Repeat on the other side. Make sure both are the same length. Test it first before cutting off too much tape.

10

Your play arch is ready and waiting to be discovered by your baby!

4 rectangular strips each 70 cm long
a round wooden stick á 60 cm length, 20 mm diameter
Play arch pendant (variant 1* and variant 2*)
Makramee-Garn, 3mm*
4 wooden beads*
Crepe tape
Chalk paint* (suitable for children!)
Drills (5 mm and 1 mm)
drilling machine
Japanese saw*
Two long screws
Sandpaper

* Advertising // Affiliate Links

Instructions

To make the play arch more stable later, the slats on one side are first sawn at a slight angle so that they sit straight at the bottom when slanted. Since the play arch can later stand higher or lower thanks to the flexibility of the cords, the legs may not be 100% on the floor. But that doesn’t matter, since they can’t slip away on a (play) carpet. The best thing to do is to lay two slats crossed in front of you and see what angle you need. This also depends a little on how high you want to attach the bar later.

Cut all the strips diagonally at the bottom at the same angle and then sand the area.

Now tape off the top or bottom of the play arch with masking tape and paint it on all sides with chalk paint. Then remove the masking tape. Make sure that the paint is suitable for babies, as they might put the legs in their mouths when playing underneath.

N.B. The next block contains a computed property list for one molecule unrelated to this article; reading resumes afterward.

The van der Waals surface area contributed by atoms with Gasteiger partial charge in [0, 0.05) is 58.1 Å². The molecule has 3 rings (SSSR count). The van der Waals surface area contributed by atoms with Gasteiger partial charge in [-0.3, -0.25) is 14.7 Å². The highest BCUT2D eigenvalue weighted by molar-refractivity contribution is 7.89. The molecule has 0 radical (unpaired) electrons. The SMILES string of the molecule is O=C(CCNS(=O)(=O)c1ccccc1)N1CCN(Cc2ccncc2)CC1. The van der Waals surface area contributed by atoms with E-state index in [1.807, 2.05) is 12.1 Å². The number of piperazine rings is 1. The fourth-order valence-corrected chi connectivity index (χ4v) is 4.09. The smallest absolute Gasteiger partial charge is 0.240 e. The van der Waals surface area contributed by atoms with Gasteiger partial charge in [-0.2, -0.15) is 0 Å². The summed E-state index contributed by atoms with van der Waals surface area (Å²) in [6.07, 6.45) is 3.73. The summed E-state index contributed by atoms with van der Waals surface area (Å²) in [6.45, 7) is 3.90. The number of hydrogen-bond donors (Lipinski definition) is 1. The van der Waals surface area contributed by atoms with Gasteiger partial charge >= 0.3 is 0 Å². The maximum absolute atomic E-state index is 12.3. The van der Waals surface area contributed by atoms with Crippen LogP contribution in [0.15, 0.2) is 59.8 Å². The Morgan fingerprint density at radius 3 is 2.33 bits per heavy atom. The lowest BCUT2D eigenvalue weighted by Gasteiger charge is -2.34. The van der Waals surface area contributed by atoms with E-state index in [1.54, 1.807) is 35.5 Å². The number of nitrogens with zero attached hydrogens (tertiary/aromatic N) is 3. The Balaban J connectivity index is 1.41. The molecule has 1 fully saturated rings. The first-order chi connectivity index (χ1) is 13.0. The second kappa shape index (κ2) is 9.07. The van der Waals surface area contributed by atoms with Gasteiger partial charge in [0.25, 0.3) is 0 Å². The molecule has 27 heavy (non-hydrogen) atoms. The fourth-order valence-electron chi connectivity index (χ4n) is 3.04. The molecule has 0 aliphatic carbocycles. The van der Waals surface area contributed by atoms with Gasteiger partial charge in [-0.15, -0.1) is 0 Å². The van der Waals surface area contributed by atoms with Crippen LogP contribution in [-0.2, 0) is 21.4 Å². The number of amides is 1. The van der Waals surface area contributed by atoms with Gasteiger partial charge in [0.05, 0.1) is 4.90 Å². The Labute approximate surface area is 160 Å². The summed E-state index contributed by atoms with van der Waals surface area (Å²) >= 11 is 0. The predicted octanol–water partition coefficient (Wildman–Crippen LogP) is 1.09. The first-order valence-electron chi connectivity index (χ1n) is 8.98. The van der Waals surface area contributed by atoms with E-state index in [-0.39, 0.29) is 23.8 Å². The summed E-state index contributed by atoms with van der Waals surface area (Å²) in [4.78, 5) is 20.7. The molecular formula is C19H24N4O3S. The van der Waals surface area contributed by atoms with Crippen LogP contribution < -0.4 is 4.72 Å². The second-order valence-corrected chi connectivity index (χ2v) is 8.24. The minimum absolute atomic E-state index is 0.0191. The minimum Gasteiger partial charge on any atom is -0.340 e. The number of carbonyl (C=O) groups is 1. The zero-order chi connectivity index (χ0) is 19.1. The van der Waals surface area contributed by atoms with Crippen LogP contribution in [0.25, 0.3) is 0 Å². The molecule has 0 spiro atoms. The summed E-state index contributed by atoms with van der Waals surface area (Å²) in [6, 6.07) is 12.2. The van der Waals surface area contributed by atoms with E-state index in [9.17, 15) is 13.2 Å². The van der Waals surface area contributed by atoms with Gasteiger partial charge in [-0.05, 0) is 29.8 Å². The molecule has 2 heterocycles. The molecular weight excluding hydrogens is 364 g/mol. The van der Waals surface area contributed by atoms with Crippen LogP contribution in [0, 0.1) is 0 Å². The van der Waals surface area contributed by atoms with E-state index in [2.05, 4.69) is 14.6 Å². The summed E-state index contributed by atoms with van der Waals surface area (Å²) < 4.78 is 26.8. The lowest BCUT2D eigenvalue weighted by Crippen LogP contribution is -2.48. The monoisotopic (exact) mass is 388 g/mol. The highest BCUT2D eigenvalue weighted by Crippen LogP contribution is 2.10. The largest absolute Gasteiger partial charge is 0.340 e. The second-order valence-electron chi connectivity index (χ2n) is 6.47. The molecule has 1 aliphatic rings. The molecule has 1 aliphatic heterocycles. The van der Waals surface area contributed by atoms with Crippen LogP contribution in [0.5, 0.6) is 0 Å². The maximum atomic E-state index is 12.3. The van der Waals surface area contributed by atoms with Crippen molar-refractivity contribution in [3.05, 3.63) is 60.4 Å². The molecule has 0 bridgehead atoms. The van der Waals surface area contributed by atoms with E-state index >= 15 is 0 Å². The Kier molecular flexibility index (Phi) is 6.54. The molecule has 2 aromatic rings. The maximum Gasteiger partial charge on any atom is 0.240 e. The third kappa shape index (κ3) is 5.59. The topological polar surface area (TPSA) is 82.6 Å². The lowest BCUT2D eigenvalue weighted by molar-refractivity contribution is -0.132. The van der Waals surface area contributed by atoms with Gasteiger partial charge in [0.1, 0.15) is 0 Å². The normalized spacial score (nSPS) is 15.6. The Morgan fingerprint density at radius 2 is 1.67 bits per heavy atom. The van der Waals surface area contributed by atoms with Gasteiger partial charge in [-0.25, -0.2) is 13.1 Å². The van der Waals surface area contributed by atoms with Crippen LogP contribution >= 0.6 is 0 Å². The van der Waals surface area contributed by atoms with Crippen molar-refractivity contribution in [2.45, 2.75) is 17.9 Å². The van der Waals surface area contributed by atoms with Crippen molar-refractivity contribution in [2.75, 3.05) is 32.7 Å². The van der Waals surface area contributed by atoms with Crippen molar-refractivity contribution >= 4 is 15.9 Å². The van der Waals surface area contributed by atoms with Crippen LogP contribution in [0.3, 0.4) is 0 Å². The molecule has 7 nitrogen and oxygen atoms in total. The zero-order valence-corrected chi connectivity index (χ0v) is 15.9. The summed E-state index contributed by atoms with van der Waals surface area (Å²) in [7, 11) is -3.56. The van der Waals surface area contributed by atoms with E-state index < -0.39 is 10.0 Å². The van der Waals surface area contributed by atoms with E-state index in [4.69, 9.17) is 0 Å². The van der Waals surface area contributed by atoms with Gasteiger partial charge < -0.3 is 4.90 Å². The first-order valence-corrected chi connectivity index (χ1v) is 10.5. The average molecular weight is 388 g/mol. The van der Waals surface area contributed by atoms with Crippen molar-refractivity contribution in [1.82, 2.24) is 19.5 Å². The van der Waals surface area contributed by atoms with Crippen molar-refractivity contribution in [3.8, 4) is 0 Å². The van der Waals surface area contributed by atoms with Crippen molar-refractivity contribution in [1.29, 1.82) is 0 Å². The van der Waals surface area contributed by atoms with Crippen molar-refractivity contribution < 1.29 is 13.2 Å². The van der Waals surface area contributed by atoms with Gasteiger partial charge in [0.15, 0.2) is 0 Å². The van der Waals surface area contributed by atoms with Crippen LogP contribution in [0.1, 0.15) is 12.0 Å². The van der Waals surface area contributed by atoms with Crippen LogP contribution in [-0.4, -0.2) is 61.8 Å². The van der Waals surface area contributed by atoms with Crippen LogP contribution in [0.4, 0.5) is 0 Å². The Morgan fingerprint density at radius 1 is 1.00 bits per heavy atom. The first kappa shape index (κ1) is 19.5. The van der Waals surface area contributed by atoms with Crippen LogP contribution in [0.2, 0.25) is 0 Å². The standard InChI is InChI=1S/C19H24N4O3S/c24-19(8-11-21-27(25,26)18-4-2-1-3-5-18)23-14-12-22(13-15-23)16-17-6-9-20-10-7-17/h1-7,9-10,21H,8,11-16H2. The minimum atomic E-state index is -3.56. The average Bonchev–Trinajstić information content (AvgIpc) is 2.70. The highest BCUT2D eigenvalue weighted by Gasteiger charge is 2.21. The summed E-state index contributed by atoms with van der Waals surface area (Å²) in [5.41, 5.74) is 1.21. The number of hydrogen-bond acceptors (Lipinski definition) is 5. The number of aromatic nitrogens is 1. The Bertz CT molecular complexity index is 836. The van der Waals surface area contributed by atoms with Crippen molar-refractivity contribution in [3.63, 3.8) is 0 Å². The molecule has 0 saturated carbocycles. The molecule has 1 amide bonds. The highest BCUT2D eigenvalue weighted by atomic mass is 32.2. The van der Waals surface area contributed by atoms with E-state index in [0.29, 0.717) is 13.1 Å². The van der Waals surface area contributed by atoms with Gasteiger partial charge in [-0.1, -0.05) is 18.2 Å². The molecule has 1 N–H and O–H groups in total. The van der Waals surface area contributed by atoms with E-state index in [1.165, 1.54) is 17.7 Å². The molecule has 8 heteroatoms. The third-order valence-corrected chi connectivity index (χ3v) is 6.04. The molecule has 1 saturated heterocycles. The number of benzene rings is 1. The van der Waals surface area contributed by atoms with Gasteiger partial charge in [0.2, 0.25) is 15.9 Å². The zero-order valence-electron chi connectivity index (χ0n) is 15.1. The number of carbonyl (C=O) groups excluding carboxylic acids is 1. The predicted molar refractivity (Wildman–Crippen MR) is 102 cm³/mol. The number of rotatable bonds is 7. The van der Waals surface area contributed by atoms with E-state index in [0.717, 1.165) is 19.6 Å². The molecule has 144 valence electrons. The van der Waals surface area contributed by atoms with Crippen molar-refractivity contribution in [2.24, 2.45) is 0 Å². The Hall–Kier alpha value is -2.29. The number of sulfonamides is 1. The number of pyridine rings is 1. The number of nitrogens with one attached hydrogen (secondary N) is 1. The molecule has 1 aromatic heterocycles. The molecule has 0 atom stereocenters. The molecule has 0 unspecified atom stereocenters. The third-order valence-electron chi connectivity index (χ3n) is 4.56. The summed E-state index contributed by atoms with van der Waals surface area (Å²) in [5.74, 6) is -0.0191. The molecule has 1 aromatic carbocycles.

Drill a hole in the top (1 mm drill) and in the middle (5 mm drill) of each of the strips. Also drill a hole in each end of the rod (1 mm drill).

Now place two of the strips on top of each other (make sure that the legs are positioned correctly) and carefully screw in the screw until the tip is slightly visible again on the other side.

Now take the rod and screw the two strips to the rod.

Screw the other two strips together as well. Thread the play arch pendants onto the rod and screw the strips onto the other side of the rod.

Tie one end of the macrame ribbon to one of the wooden beads. Now thread the ribbon through the two holes in the legs so that they are connected. Thread the second bead and tie it again. Cut off the rest of the ribbon.

Repeat on the other side. Make sure both are the same length. Test it first before cutting off too much tape.

Your play arch is ready and waiting to be discovered by your baby!

Build your own wooden play arch

As you can see, I built two versions. I like both of them very much and you can build the play arch exactly how you want it. I’m looking forward to her starting to discover her world under the arch and I hope your babies will do the same!

Build your own wooden play trapeze

More ideas for children

Do you want more ideas for children? Then take a look here: Craft ideas for children in summer, Children’s food: Fun ideas for a Halloween plate or Simple children’s recipes that all children like to eat

Build your own wooden play trapeze

What do you think of the result?

See you then. Your Laura

Over Laura

I’m Laura from Berlin & Hamburg. TRYTRYTRY stands for trying new things, pushing your limits and not giving up, even if you fall down once. Here we blog about food, DIY and the good life.

Source: trytrytry.de